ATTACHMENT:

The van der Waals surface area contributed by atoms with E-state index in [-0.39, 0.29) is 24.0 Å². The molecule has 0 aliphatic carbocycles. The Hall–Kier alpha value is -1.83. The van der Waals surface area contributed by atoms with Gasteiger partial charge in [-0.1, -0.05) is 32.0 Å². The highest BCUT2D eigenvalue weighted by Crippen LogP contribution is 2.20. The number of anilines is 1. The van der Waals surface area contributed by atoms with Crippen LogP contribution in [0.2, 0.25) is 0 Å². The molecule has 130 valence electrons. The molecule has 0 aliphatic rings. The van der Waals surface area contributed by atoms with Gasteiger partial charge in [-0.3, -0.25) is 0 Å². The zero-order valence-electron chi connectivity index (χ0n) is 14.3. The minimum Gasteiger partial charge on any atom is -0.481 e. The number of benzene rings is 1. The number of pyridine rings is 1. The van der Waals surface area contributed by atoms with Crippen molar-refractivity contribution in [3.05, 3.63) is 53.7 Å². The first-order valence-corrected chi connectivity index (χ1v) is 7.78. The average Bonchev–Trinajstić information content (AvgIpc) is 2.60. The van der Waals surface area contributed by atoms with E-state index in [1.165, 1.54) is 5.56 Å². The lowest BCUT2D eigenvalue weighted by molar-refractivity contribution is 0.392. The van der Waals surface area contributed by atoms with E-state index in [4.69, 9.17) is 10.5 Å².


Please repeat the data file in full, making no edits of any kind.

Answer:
The van der Waals surface area contributed by atoms with E-state index in [-0.39, 0.29) is 24.0 Å². The molecule has 0 aliphatic carbocycles. The Hall–Kier alpha value is -1.83. The van der Waals surface area contributed by atoms with Gasteiger partial charge in [-0.1, -0.05) is 32.0 Å². The highest BCUT2D eigenvalue weighted by Crippen LogP contribution is 2.20. The number of anilines is 1. The van der Waals surface area contributed by atoms with Crippen LogP contribution in [0.2, 0.25) is 0 Å². The molecule has 130 valence electrons. The molecule has 0 aliphatic rings. The van der Waals surface area contributed by atoms with Gasteiger partial charge in [-0.3, -0.25) is 0 Å². The zero-order valence-electron chi connectivity index (χ0n) is 14.3. The minimum Gasteiger partial charge on any atom is -0.481 e. The number of benzene rings is 1. The number of pyridine rings is 1. The van der Waals surface area contributed by atoms with Crippen molar-refractivity contribution in [3.05, 3.63) is 53.7 Å². The first-order valence-corrected chi connectivity index (χ1v) is 7.78. The average Bonchev–Trinajstić information content (AvgIpc) is 2.60. The van der Waals surface area contributed by atoms with E-state index in [1.165, 1.54) is 5.56 Å². The lowest BCUT2D eigenvalue weighted by molar-refractivity contribution is 0.392. The van der Waals surface area contributed by atoms with E-state index in [4.69, 9.17) is 10.5 Å².